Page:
If you followed the saga of the route to passage of the Inflation Reduction Act, you already know that a last-minute maneuver by Arizona Sen. Kyrsten Sinema torpedoed a provision in the Senate compromise bill that would have finally closed the so-called “carried interest loophole.” That’s where savvy real-estate financiers and managers of private partnerships such as hedge funds and private equity deals are able to cut their income taxes as much as 40 percent by masquerading their compensation as a capital gain that enjoys much lower income tax rates.
Public pension funds, public employees and their associations need to put a stop to this, and they have both the moral high ground and the clout to do so. It’s high time for political and financial blowback. The PR firms orchestrating this nonsense will just keep it up until their profiteering clients get called out.
The reality is that if the fund managers had to pay standard tax rates on their income, it would have zero impact on pension systems’ returns. What are the managers going to do? Cook up fewer deals? Pull up stakes and move to a tax haven? Demand even higher fees on top of their already cushy income? They can huff and puff all they want, but pensioners would lose nothing if the loophole were plugged.
In the name of preserving carefully negotiated legislation, Senate Democrats’ leaders united their caucus to vote down amendments that would have added the party’s Medicare expansion plan and expanded child tax credit into the final spending bill now moving through Congress.
That unity, though, was not universally enforced: soon after those votes, seven Democratic senators joined with Republicans to cast a pivotal vote shielding their private equity donors from a new corporate minimum tax.
The seven Democrats who joined the GOP to give private equity firms that $35 billion gift were: Senators Kyrsten Sinema and Mark Kelly of Arizona, Raphael Warnock and Jon Ossoff of Georgia, Jacky Rosen and Catherine Cortez Masto of Nevada, and Maggie Hassan of New Hampshire.
Five of the seven Democrats are among the Senate’s top recipients of campaign donations from private equity donors, according to data from OpenSecrets. The group collectively raked in more than $1.4 million of campaign cash from the private equity industry, which has become a huge source of capital for the fossil fuel conglomerates that are creating the climate crisis.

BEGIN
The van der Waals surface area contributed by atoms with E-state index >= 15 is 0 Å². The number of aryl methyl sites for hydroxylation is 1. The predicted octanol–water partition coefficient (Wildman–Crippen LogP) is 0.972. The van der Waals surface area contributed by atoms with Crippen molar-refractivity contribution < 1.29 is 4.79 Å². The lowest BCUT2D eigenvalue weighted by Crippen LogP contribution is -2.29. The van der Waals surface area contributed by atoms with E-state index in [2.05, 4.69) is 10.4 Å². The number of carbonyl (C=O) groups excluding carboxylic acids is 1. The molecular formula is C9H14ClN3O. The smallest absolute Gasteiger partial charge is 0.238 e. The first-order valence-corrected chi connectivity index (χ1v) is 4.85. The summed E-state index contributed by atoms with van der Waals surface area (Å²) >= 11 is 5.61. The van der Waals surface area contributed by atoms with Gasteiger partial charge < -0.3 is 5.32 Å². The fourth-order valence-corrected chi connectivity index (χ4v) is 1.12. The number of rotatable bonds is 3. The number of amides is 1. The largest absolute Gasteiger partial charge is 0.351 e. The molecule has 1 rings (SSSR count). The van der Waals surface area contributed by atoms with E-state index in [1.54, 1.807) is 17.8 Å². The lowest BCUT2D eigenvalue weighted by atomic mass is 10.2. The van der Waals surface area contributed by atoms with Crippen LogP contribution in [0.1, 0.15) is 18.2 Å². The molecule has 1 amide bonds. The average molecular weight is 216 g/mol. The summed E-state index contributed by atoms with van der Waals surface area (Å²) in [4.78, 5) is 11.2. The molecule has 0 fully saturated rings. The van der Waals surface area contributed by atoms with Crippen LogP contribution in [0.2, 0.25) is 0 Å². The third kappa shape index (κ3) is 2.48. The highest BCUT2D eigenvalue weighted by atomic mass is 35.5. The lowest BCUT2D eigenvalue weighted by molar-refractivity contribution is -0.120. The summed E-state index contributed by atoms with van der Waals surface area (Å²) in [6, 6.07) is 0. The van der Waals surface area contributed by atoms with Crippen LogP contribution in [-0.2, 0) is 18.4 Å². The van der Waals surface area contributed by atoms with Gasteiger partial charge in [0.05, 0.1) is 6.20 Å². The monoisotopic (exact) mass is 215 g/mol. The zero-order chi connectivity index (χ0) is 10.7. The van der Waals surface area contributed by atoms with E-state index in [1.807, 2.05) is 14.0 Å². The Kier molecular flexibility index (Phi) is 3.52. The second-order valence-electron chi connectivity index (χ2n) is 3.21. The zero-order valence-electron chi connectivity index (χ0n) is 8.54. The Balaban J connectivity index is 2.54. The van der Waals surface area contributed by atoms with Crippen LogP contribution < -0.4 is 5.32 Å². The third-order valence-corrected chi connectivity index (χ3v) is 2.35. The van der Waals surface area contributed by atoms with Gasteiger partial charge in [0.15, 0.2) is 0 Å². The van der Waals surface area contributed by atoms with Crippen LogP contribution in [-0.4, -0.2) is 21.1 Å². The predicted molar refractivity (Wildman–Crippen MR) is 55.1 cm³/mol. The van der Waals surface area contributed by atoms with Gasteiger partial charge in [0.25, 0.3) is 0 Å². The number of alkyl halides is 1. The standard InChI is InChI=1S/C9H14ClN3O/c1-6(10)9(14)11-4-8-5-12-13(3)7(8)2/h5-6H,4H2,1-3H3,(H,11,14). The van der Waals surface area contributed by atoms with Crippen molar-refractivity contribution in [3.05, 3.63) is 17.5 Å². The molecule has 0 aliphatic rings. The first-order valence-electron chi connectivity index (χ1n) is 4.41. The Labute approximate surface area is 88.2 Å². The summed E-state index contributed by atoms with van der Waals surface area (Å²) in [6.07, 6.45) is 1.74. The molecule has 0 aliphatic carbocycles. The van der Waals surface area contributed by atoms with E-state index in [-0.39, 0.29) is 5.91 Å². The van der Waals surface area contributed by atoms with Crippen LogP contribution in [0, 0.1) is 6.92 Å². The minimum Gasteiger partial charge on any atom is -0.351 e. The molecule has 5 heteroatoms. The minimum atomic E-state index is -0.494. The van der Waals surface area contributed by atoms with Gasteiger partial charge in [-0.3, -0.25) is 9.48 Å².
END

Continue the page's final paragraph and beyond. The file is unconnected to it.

The contrast between voting to protect private equity donors and voting against programs for the working class effectively screamed the quiet part out loud about whom senators typically respond to — and whom they don’t.
In this case, Democratic and Republican senators responded to the demands of an industry that has not only spent more than a quarter billion dollars on the last two federal elections, but that also employs an army of government-officials-turned-lobbyists to influence lawmakers in Washington. The world’s largest private equity firm is headed by one of the Republican Party’s largest donors, and now employs the son-in-law of Senate majority leader Chuck Schumer as a lobbyist.
Governments raise most of their money by taxing wages, but President Joe Biden has his eyes fixed on the rich, big business and Wall Street. He proposes to fund his $2.7trn infrastructure plan in part by raising the corporate-tax rate from 21% to 28%. And to help pay for more spending on child care and support for parents, he wants to roughly double the top rate of federal tax on capital gains and dividends. For Americans earning more than $1m per year, he would bring levies on capital income into line with the top rate on wage income, which he wants to put up from 37% to 39.6%. That is about double the rate that is currently levied on rich investors, who are only a small fraction of the population but a large proportion of shareholders.
Tax capital lightly and it pays to disguise wages as capital income — a particularly lucrative pastime for the rich. One problem is the “carried interest” loophole. It lets private-equity and hedge-fund managers class their fees as capital gains rather than income. Another issue is the explosive growth in “pass through” firms, for example partnerships, which accounted for more than half of American business income by 2011, up from about a fifth in 1980.